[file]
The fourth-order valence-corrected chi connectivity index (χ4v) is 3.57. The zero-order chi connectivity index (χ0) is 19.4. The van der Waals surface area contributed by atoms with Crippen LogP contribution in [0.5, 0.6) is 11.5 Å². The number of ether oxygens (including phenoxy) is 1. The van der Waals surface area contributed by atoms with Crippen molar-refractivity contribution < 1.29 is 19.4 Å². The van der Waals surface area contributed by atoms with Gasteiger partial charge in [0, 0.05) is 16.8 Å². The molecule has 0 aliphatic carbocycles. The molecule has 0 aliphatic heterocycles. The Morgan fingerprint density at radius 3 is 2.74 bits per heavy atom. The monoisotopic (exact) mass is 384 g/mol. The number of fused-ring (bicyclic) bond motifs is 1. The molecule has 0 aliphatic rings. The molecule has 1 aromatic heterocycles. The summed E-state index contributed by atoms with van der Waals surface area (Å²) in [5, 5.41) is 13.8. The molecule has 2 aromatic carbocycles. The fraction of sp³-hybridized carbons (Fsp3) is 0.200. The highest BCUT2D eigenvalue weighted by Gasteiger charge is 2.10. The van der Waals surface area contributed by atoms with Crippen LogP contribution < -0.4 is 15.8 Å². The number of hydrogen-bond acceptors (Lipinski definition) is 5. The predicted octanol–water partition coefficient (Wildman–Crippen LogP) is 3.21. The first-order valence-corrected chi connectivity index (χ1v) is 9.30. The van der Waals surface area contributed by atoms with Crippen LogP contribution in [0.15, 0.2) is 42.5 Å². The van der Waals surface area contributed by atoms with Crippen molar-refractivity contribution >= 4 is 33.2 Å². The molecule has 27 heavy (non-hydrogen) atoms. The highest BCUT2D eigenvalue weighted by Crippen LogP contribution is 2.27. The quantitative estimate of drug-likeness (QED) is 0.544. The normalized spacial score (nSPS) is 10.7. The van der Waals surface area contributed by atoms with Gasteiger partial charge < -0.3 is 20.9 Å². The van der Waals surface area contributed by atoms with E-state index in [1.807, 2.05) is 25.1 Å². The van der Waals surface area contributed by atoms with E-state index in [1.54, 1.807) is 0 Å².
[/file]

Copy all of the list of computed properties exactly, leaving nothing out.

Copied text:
The fourth-order valence-corrected chi connectivity index (χ4v) is 3.57. The zero-order chi connectivity index (χ0) is 19.4. The van der Waals surface area contributed by atoms with Crippen LogP contribution in [0.5, 0.6) is 11.5 Å². The number of ether oxygens (including phenoxy) is 1. The van der Waals surface area contributed by atoms with Crippen molar-refractivity contribution < 1.29 is 19.4 Å². The van der Waals surface area contributed by atoms with Gasteiger partial charge in [0, 0.05) is 16.8 Å². The molecule has 0 aliphatic carbocycles. The molecule has 0 aliphatic heterocycles. The Morgan fingerprint density at radius 3 is 2.74 bits per heavy atom. The monoisotopic (exact) mass is 384 g/mol. The number of fused-ring (bicyclic) bond motifs is 1. The molecule has 0 aliphatic rings. The molecule has 1 aromatic heterocycles. The summed E-state index contributed by atoms with van der Waals surface area (Å²) in [5, 5.41) is 13.8. The molecule has 2 aromatic carbocycles. The fraction of sp³-hybridized carbons (Fsp3) is 0.200. The highest BCUT2D eigenvalue weighted by Gasteiger charge is 2.10. The van der Waals surface area contributed by atoms with Crippen LogP contribution < -0.4 is 15.8 Å². The number of hydrogen-bond acceptors (Lipinski definition) is 5. The predicted octanol–water partition coefficient (Wildman–Crippen LogP) is 3.21. The first-order valence-corrected chi connectivity index (χ1v) is 9.30. The van der Waals surface area contributed by atoms with Crippen LogP contribution in [0.15, 0.2) is 42.5 Å². The van der Waals surface area contributed by atoms with Crippen molar-refractivity contribution >= 4 is 33.2 Å². The molecule has 27 heavy (non-hydrogen) atoms. The highest BCUT2D eigenvalue weighted by Crippen LogP contribution is 2.27. The quantitative estimate of drug-likeness (QED) is 0.544. The normalized spacial score (nSPS) is 10.7. The van der Waals surface area contributed by atoms with Gasteiger partial charge < -0.3 is 20.9 Å². The van der Waals surface area contributed by atoms with E-state index in [1.807, 2.05) is 25.1 Å². The van der Waals surface area contributed by atoms with E-state index in [1.54, 1.807) is 0 Å².